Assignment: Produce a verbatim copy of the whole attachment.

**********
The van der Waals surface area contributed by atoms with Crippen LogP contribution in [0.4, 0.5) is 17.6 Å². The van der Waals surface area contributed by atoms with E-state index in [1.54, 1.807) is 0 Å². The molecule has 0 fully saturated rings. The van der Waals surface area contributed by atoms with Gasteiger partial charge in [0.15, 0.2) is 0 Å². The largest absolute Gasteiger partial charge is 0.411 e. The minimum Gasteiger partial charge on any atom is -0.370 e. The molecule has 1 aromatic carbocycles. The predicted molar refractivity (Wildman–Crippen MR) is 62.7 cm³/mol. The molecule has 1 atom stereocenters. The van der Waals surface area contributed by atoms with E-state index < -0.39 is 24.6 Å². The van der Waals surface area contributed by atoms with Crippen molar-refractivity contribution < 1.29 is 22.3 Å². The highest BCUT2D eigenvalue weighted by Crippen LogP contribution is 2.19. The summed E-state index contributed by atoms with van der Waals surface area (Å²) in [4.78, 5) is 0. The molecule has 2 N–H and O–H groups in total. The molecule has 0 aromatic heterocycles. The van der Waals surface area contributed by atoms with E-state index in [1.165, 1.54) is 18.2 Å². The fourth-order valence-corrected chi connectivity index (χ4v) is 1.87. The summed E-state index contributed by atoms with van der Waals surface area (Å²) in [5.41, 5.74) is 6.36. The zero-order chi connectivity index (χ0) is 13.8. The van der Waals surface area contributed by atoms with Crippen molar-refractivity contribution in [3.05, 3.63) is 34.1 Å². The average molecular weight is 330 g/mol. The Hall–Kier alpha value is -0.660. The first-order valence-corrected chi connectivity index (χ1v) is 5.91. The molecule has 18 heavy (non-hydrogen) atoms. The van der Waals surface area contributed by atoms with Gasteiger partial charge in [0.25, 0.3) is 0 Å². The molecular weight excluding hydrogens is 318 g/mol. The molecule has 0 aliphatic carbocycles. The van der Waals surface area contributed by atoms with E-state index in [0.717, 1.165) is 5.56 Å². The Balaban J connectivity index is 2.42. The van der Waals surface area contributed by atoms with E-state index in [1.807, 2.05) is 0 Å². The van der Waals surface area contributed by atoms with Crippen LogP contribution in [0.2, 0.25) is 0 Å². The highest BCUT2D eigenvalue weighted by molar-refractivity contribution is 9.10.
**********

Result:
The van der Waals surface area contributed by atoms with Crippen LogP contribution in [0.4, 0.5) is 17.6 Å². The van der Waals surface area contributed by atoms with E-state index in [1.54, 1.807) is 0 Å². The molecule has 0 fully saturated rings. The van der Waals surface area contributed by atoms with Gasteiger partial charge in [0.15, 0.2) is 0 Å². The largest absolute Gasteiger partial charge is 0.411 e. The minimum Gasteiger partial charge on any atom is -0.370 e. The molecule has 1 aromatic carbocycles. The predicted molar refractivity (Wildman–Crippen MR) is 62.7 cm³/mol. The molecule has 1 atom stereocenters. The van der Waals surface area contributed by atoms with E-state index < -0.39 is 24.6 Å². The van der Waals surface area contributed by atoms with Crippen molar-refractivity contribution < 1.29 is 22.3 Å². The highest BCUT2D eigenvalue weighted by Crippen LogP contribution is 2.19. The summed E-state index contributed by atoms with van der Waals surface area (Å²) in [4.78, 5) is 0. The molecule has 2 N–H and O–H groups in total. The molecule has 0 aromatic heterocycles. The van der Waals surface area contributed by atoms with E-state index in [1.165, 1.54) is 18.2 Å². The fourth-order valence-corrected chi connectivity index (χ4v) is 1.87. The summed E-state index contributed by atoms with van der Waals surface area (Å²) in [5.41, 5.74) is 6.36. The zero-order chi connectivity index (χ0) is 13.8. The van der Waals surface area contributed by atoms with Crippen molar-refractivity contribution in [3.05, 3.63) is 34.1 Å². The average molecular weight is 330 g/mol. The Hall–Kier alpha value is -0.660. The first-order valence-corrected chi connectivity index (χ1v) is 5.91. The molecule has 18 heavy (non-hydrogen) atoms. The van der Waals surface area contributed by atoms with Gasteiger partial charge in [0.25, 0.3) is 0 Å². The molecular weight excluding hydrogens is 318 g/mol. The molecule has 0 aliphatic carbocycles. The van der Waals surface area contributed by atoms with E-state index in [0.717, 1.165) is 5.56 Å². The Balaban J connectivity index is 2.42. The van der Waals surface area contributed by atoms with E-state index in [1.807, 2.05) is 0 Å². The van der Waals surface area contributed by atoms with Crippen LogP contribution in [0.2, 0.25) is 0 Å². The highest BCUT2D eigenvalue weighted by molar-refractivity contribution is 9.10.